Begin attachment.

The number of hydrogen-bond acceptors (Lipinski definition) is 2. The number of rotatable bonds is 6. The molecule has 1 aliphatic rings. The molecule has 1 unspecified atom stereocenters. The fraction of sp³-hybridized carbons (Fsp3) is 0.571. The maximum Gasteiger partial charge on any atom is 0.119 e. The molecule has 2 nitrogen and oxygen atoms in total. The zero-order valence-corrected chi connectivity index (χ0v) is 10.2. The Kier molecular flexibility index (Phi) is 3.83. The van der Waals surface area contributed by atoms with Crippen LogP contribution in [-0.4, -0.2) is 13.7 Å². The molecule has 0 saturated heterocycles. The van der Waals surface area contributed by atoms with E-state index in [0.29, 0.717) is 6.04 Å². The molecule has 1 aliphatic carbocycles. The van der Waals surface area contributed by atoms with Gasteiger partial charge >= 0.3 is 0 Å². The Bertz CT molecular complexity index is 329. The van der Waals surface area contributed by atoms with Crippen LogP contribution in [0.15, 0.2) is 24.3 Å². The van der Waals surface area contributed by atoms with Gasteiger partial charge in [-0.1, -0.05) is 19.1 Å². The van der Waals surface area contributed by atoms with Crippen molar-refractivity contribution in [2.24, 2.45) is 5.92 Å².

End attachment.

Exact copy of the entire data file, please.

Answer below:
The number of hydrogen-bond acceptors (Lipinski definition) is 2. The number of rotatable bonds is 6. The molecule has 1 aliphatic rings. The molecule has 1 unspecified atom stereocenters. The fraction of sp³-hybridized carbons (Fsp3) is 0.571. The maximum Gasteiger partial charge on any atom is 0.119 e. The molecule has 2 nitrogen and oxygen atoms in total. The zero-order valence-corrected chi connectivity index (χ0v) is 10.2. The Kier molecular flexibility index (Phi) is 3.83. The van der Waals surface area contributed by atoms with Crippen LogP contribution in [-0.4, -0.2) is 13.7 Å². The molecule has 0 saturated heterocycles. The van der Waals surface area contributed by atoms with E-state index in [0.29, 0.717) is 6.04 Å². The molecule has 1 aliphatic carbocycles. The van der Waals surface area contributed by atoms with Gasteiger partial charge >= 0.3 is 0 Å². The Bertz CT molecular complexity index is 329. The van der Waals surface area contributed by atoms with Crippen LogP contribution in [0.15, 0.2) is 24.3 Å². The van der Waals surface area contributed by atoms with Gasteiger partial charge in [-0.1, -0.05) is 19.1 Å². The van der Waals surface area contributed by atoms with Crippen molar-refractivity contribution in [2.24, 2.45) is 5.92 Å².